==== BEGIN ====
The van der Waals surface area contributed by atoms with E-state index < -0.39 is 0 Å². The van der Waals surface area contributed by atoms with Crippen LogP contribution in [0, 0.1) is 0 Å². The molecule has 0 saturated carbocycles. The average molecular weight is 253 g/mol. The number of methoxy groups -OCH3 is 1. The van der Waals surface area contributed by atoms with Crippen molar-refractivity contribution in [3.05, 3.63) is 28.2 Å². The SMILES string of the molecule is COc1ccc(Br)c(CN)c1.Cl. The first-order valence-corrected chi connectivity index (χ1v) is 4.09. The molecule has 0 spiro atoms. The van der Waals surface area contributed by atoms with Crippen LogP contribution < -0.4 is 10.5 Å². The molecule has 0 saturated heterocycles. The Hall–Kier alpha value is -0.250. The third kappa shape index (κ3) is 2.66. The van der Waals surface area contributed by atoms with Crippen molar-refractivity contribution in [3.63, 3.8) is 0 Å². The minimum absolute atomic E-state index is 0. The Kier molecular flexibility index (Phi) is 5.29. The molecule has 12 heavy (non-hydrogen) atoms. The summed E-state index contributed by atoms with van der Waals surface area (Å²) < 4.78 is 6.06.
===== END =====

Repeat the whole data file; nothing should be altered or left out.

The van der Waals surface area contributed by atoms with E-state index < -0.39 is 0 Å². The van der Waals surface area contributed by atoms with Crippen LogP contribution in [0, 0.1) is 0 Å². The molecule has 0 saturated carbocycles. The average molecular weight is 253 g/mol. The number of methoxy groups -OCH3 is 1. The van der Waals surface area contributed by atoms with Crippen molar-refractivity contribution in [3.05, 3.63) is 28.2 Å². The SMILES string of the molecule is COc1ccc(Br)c(CN)c1.Cl. The first-order valence-corrected chi connectivity index (χ1v) is 4.09. The molecule has 0 spiro atoms. The van der Waals surface area contributed by atoms with Crippen LogP contribution < -0.4 is 10.5 Å². The molecule has 0 saturated heterocycles. The Hall–Kier alpha value is -0.250. The third kappa shape index (κ3) is 2.66. The van der Waals surface area contributed by atoms with Crippen molar-refractivity contribution in [3.63, 3.8) is 0 Å². The minimum absolute atomic E-state index is 0. The Kier molecular flexibility index (Phi) is 5.29. The molecule has 12 heavy (non-hydrogen) atoms. The summed E-state index contributed by atoms with van der Waals surface area (Å²) < 4.78 is 6.06.